Epistemologies of uncertainty : governing CO2 capture and storage science and technology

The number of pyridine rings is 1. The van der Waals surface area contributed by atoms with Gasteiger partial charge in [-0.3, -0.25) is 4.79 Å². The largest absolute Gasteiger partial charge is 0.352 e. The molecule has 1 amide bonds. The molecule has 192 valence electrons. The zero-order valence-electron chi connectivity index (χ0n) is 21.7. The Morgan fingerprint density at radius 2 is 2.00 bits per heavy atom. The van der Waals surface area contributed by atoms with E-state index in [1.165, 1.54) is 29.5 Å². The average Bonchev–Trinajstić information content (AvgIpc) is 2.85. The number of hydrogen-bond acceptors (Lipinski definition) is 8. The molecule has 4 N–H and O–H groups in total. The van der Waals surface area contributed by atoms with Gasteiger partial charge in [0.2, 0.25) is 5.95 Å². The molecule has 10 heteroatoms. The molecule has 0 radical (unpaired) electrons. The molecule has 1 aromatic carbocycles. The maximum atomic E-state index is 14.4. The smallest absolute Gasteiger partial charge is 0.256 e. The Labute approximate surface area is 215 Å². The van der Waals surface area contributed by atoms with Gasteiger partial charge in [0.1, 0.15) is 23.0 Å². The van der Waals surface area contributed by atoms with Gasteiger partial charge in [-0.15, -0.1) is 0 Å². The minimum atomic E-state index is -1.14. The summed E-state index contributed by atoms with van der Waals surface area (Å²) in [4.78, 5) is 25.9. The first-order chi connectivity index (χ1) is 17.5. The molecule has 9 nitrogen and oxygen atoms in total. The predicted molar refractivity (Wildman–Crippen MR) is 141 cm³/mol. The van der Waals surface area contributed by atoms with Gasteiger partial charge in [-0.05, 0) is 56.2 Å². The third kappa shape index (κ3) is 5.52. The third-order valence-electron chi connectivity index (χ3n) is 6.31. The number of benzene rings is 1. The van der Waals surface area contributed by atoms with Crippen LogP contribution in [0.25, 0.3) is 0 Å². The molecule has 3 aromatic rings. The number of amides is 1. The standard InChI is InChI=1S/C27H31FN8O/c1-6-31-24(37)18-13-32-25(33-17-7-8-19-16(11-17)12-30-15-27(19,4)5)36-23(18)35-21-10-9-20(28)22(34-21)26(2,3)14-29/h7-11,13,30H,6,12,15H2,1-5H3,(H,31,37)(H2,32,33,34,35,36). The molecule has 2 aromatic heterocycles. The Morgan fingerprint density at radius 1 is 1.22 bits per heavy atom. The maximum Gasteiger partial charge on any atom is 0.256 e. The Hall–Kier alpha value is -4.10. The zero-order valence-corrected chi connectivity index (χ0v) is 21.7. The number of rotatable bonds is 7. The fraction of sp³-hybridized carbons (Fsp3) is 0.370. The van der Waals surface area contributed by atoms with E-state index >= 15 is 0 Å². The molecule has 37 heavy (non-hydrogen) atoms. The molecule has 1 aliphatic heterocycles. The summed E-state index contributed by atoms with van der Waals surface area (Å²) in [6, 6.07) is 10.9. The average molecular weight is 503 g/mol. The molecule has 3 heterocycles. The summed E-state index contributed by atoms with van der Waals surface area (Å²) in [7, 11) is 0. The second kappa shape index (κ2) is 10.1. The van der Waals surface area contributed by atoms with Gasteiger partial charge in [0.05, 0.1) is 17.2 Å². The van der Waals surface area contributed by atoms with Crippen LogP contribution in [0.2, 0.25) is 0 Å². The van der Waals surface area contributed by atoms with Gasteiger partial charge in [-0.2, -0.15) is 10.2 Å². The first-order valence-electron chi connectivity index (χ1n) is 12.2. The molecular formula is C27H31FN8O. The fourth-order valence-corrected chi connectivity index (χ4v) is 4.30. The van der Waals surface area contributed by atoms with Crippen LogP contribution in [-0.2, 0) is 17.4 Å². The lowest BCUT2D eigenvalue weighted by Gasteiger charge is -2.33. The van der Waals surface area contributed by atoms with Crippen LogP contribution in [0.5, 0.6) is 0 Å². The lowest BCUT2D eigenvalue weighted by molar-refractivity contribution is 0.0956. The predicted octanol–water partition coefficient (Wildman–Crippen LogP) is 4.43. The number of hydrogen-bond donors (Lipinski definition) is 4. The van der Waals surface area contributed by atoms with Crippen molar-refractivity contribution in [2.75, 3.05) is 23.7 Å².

This thesis progresses from a ‘science and technology studies’ (STS) perspective to consider the ways that expert stakeholders perceive and communicate uncertainties and risks attached to carbon dioxide (CO2) capture and storage (CCS) research and development, and how this compares with policy framings and regulatory requirements. The work largely falls within the constructivist tradition in sociology, but also draws on literature from the philosophy of science and policy-‐oriented literature on risk and uncertainty. CCS describes a greenhouse gas (GHG) mitigation technology system that involves the capture, pressurisation, transportation, geological injection and long-‐term storage of CO2 as an alternative to atmospheric emissions. Only few and relatively small applications exist at the moment and research efforts are on going in many countries. The case for developing CCS towards large-‐scale, commercial deployment has largely been presented as follows since the mid-‐ 1990s: climate change mitigation is the developed world’s historical responsibility and must be addressed urgently; chief amongst GHGs is CO2, which makes up more than three quarters of emissions; the vast majority of CO2 is emitted from the combustion and gasification of hydrocarbons – oil, gas and coal – for energy generation; transitioning away from these high-‐CO2 primary energy sources will likely take several decades at the least; therefore, CO2 capture systems should be designed for power and industrial emissions in developed countries, as well as emerging economies where energy suppliers will continue to construct relatively cheap and well understood high-‐CO2 generation plants. The development of large-‐scale CO2 capture has thus arisen from a concern with engineering a technological system to address a CO2 legacy in the developed world, and a high-‐CO2 trajectory in developing/emerging countries, rather than on the back of purely scientific curiosity. And the potential for large-‐scale development has been presented on the back of a variety of scientific and technical evidence, as well as the urgency of the policy objective and related aims. Research activities, often concentrated around technology demonstration projects, are the primary focus of the first part of this thesis. In the second part I consider the extent to which research has shaped policy developments, and how regulations have subsequently informed a more detailed research agenda. I follow a ‘grounded theory’ methodology as developed by Glaser and Strauss (1967) and take additional guidance from Glaser’s (1992) response to Strauss’ later writings as well as Charmaz (2006) and Rennie (2000), and use a mix of qualitative and quantitative analytical methods to assess my data. These include information from 60 semi-‐structured interviews with geoscientists and policy stakeholders; close readings of scientific publications, newspaper articles, policies and regulatory documents; statistical evidence from a small survey; quantitative analysis of newspaper articles; and social network analysis (SNA) of scientific co-‐authorship networks. Theory is drawn from STS literature that has been appropriate to address case study materials across each of the 7 substantive chapters. The first section of the thesis considers expert claims, with a focus on geoscience research, and draws on literature from the closely related ‘social shaping of technology’ (SCOT) and ‘sociology of scientific knowledge’ (SSK) programmes, as well as Nancy Cartwright’s philosophy of science. The second half of the thesis draws on the ‘co-‐production’ framework and Wynne’s (1992) terminology of risk and uncertainty, to assess relations between risk assessment and risk management practices for CCS. I likewise draw on literature from the ‘incrementalist’ tradition in STS to ask whether and how understandings of technology risk, governance and deployment could be improved. Each chapter presents new empirical material analysed with distinct reference to theories covered in the introduction. Chapter 2 provides a general overview of the history, technology, economics and key regulatory issues associated with CCS, which will be useful to assess the theoretically driven arguments in subsequent chapters. Chapter 3 draws on the concept of ‘interpretive flexibility’ (Pinch and Bijker 1984) to assess a range of expert perceptions about uncertainties in science, technology and policy, and I develop a substantive explanation, ‘conditional inevitability’, to account for an epistemic tension between expressions of certitude and the simultaneous acknowledgement of several uncertainties. Chapter 4 continues the enquiry into stakeholder perceptions and draws on Haas’ notion of ‘epistemic communities’ (Haas 1992) to assess geoscientists’ work practices. I complement this framing with a close look at how uncertainty is treated in simulation modelling and how conclusions about storage safety are formulated, by drawing on Nancy Cartwright’s philosophy of science (Cartwright 1999) and Paul Edwards’ account of complex system modelling for climate change (Edwards 2010). The chapter shows how shared understandings of adequate evidence and common analytical tools have been leveraged to present relatively bounded and simple conclusions about storage safety, while geoscientists nevertheless recognise a high degree of uncertainty and contingency in analyses and results. Chapter 5 continues the focus on knowledge production in the geosciences and is supported by SNA data of workflow patterns in the Sleipner demonstration project. The analysis shows how a few actors have had a pivotal role in developing insights related to storage safety particularly on the back of seismic monitoring and other data acquired through industry partnerships. I therefore continue the chapter with a deconstruction of how seismic data has been used to make a case for the safety of CO2 storage, again drawing on Cartwright and others (Glymour 1983) to explain how individual findings are ‘bootstrapped’ when conclusions are formulated. I show how a general case about storage safety has emerged on the back of seismic data from Sleipner as well as a shared understanding among geoscientists of how to account for uncertainties and arrive at probable explanations. Chapter 6 considers to what extent scientific research has given shape to, and in turn been shaped by, CCS policy and regulations in the EU, drawing on Wynne’s (1992) terminology of risk and uncertainty as well as legal scholarship (Heyvaert 2011). I conclude that a ‘rational-‐instrumental’ interpretation of uncertainty and precaution has furnished a compartmentalised understanding of risk assessment and risk management practices. Chapter 7 continues to look at the ways that risk assessment methodologies influence risk management practices through a case study of the Mongstad CCS demonstration project in Norway. I draw on ‘incrementalist’ literature (Lindblom 1979; Woodhouse and Collingridge 1993) to consider alternative conceptualisations of technology development and risk management when expectations clash with scientific uncertainties and criticism. Chapter 8 draws on insights from across STS (Downs 1972; Collingridge and Reeve 1986; Wynne 1992) to create a novel conceptual model that accounts for recent years’ developments in CCS governance. Here I conclude that setbacks and criticisms should be expected when analyses have largely presented CCS as a technical problem rather than a socially contingent system. Following Stirling (2010) I conclude that scientists and policymakers should instead strive to present complexity in their analyses and to engage with wider publics (Yearley 2006) when technical analysis is inseparable from socially mediated indeterminacies (Wynne 1992), to increase the chance of more successful engagement practices (Wynne 2006). The conclusions at the end of the thesis seek to draw out interpretive and instrumental lessons learned throughout.